By MONA OSMER
Students and administration came together at the University of Mary Washington for an open conversation during an informal Q & A session with the main issue being the Strategic Resource Allocation.
The SRA is a process the University is conducting that intends to prioritize investments in existing academic and social programs, along with the possible creation of new programs that will increase the competitiveness of the university and improve the experience of students.
This was one of the first open forums held on the topic, and it included groups such as UMW’s Young Democrats and Divest UMW, who accepted the invitation and asked questions about the allocation of resources and what it meant for the future of UMW in both its identity and the recruitment of prospective students.
The dialogue of the forum began with Doug Searcy, vice president of student affairs, and his introduction of Provost Jonathan Levin.
Students including Benjamin Hermerding, president of the UMW Young Democrats, and Nate Levin, a member of DivestUMW, initiated the meeting, expressing the importance of student comment on the matter of resource allocation.
“We have an opportunity to think about what makes sense and is consistent with our university,” Levin said, going on to cite the recent proposal for a Communication major as an example of ongoing projects to improve the school.
Senior Zakaria Kronemer, a representative for DivestUMW, quickly delved into the question of UMW’s ideals, asking Levin and Searcy what the identity of the university is and the ideals it intends to uphold.
“I felt an identity here,” Kronemer said. “A strong liberal arts identity, and as we have an under-enrolled freshman class, I think it is due to the current change in that identity and now the lack thereof.”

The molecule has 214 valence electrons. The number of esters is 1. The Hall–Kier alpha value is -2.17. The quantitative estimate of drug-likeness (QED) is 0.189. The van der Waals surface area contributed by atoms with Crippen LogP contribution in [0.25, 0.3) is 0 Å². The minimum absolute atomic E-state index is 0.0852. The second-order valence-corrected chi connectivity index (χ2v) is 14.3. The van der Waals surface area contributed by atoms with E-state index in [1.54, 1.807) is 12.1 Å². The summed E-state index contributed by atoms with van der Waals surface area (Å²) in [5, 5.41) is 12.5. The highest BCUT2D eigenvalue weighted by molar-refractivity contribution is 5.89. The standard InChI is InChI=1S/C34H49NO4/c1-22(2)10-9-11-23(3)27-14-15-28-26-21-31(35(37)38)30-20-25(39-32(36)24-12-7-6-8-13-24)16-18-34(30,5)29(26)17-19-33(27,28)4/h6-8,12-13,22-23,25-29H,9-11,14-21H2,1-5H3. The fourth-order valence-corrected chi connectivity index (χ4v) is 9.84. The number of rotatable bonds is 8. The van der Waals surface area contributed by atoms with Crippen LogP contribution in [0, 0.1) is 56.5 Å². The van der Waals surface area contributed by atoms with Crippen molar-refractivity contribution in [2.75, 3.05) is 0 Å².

He proceeded to ask what the administration viewed the identity of the university to be, to which both Levin and Searcy answered.
“There are a lot of things that we don’t do because it would not make sense,” Levin said. “Strength in science and technology is important. The ITCC, for example, is a collaborative space, meant to bring students together.”
However, Levin also discussed the limitations in what UMW can accomplish.
“We cannot be as big as GMU or JMU. What we become will be limited by our size,” Levin said.
Searcy reiterated this point, stating, “No institution is perfect, [and] we have some growth in areas that we have yet to achieve.”
Searcy also reminded students that the school must be realistic in their goals in attracting prospective students to the campus.
The dialogue promptly turned back to the students, allowing them to suggest ways to connect back to the identity of the university and its liberal arts roots.
“Students here support the divestment of fossil fuels,” Kronemer said. “We make a bold statement, and it could build our identity.”
As a step toward this, senior DivestUMW member Jacob Eisenburg suggested a proposal regarding further sustainability efforts to make the campus more green and eco-friendly.
Searcy advocated patience among students in regards to achieving their goals.
“Patience will help us to entrench ourselves,” Searcy said. “Working on faculty relations will help investments.”
Open dialogue about alcohol on campus was a success, as students such as Hermerding and Levine asked how the administration could work in more events on campus that would be alcohol friendly.
Levin and Searcy both agreed that similar events could be beneficial, citing the recent success of the Homecoming tailgating as a model for potential alcohol friendly events in the future.
Unlike some forums, the tone of the entire night was cordial and light. Both Searcy and Levin laughed with students throughout the discussion, with both sides showing equal respect for the other.
Following the success of the night, many expressed hope in having similar events in the future.